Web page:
Stranded in London

Last week someone got into my wife’s Yahoo account. Everyone in her address book received a note that she was robbed in the parking lot of a London Hotel and needed $1200.  Luckily enough I didn’t fall for it. For one thing, I can’t remember a hotel in London with a parking lot, that and she was in the next room when I received the mail, and I was pretty sure I wasn’t in London.

My wife’s faux London emergency, could just as well be a fake product recall, or an announcement of a pending acquisition.

Some tips for managing security for you organization’s social media accounts:

  • Never send passwords in email or, worse IM.
  • Store account information in an encrypted database. There are a number of open source tools out there including the one I use, KeePass.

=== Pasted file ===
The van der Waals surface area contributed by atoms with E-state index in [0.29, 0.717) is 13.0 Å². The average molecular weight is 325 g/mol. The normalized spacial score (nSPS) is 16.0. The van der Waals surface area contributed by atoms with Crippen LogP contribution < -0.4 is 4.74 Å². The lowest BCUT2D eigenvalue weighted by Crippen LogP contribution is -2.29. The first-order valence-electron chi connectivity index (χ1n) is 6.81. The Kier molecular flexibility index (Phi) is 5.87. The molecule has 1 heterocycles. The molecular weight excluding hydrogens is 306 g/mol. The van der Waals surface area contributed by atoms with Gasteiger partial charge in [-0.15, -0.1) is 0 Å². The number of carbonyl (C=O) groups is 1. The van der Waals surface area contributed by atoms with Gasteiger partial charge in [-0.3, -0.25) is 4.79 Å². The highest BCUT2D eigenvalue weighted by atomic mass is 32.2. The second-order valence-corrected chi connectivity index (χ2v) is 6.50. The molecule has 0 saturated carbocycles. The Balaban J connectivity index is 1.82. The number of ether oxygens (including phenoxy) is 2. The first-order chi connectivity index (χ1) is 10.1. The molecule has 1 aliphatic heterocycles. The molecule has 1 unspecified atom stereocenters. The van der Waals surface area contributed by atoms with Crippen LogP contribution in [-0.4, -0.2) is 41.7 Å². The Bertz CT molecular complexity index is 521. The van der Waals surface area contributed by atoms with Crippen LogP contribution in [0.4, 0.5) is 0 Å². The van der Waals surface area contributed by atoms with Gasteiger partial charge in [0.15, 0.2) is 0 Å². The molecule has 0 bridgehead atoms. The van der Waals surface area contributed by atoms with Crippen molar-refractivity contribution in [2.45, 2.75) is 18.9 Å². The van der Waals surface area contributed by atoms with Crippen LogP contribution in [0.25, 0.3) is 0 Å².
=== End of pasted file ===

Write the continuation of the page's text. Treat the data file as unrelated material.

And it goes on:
• Create passwords that don’t contain patterns. Choose random configurations of numbers, letters and special characters. When creating a password, make sure any special characters you use, can be entered on a mobile device. If you are a multi-national company, make sure to use only characters that are universal in the languages you work in.
  • Change passwords every 90 days
  • Create some type of trigger so when an employee who had access to the account, leaves the organization, you know to change the password.
  • Make it clear to employees that storing passwords on their local systems, on a post-it note or in email is not allowed.
  • If an account is compromised report it to to your legal department (and security department if you have one). Content posted to social media profiles are considered material by the SEC.

Add a comment with your tips.

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